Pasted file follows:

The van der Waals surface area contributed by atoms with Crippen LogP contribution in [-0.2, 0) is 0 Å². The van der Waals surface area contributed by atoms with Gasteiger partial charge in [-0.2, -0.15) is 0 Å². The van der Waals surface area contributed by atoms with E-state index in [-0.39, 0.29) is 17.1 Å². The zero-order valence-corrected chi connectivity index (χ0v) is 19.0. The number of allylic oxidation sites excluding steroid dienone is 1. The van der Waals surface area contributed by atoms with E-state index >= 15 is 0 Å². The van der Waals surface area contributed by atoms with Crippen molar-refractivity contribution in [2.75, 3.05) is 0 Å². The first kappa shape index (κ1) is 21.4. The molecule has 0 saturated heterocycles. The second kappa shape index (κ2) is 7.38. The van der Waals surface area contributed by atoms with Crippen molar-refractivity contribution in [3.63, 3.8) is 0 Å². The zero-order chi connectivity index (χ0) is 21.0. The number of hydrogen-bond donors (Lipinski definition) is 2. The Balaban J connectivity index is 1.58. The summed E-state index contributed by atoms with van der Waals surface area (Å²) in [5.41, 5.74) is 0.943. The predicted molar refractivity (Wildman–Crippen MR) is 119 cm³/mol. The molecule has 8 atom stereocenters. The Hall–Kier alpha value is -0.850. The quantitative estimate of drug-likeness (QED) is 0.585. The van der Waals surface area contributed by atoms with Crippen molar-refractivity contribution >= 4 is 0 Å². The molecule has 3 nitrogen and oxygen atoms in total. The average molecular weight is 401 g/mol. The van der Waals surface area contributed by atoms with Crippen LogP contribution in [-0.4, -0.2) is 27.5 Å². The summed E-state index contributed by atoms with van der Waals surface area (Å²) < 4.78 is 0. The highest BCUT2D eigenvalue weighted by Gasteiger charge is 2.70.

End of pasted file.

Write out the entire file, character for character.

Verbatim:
The van der Waals surface area contributed by atoms with Crippen LogP contribution in [-0.2, 0) is 0 Å². The van der Waals surface area contributed by atoms with Gasteiger partial charge in [-0.2, -0.15) is 0 Å². The van der Waals surface area contributed by atoms with E-state index in [-0.39, 0.29) is 17.1 Å². The zero-order valence-corrected chi connectivity index (χ0v) is 19.0. The number of allylic oxidation sites excluding steroid dienone is 1. The van der Waals surface area contributed by atoms with E-state index >= 15 is 0 Å². The van der Waals surface area contributed by atoms with Crippen molar-refractivity contribution in [2.75, 3.05) is 0 Å². The first kappa shape index (κ1) is 21.4. The molecule has 0 saturated heterocycles. The second kappa shape index (κ2) is 7.38. The van der Waals surface area contributed by atoms with Crippen molar-refractivity contribution in [3.63, 3.8) is 0 Å². The zero-order chi connectivity index (χ0) is 21.0. The number of hydrogen-bond donors (Lipinski definition) is 2. The Balaban J connectivity index is 1.58. The summed E-state index contributed by atoms with van der Waals surface area (Å²) in [5.41, 5.74) is 0.943. The predicted molar refractivity (Wildman–Crippen MR) is 119 cm³/mol. The molecule has 8 atom stereocenters. The Hall–Kier alpha value is -0.850. The quantitative estimate of drug-likeness (QED) is 0.585. The van der Waals surface area contributed by atoms with Crippen molar-refractivity contribution >= 4 is 0 Å². The molecule has 3 nitrogen and oxygen atoms in total. The average molecular weight is 401 g/mol. The van der Waals surface area contributed by atoms with Crippen LogP contribution in [-0.4, -0.2) is 27.5 Å². The summed E-state index contributed by atoms with van der Waals surface area (Å²) < 4.78 is 0. The highest BCUT2D eigenvalue weighted by Gasteiger charge is 2.70.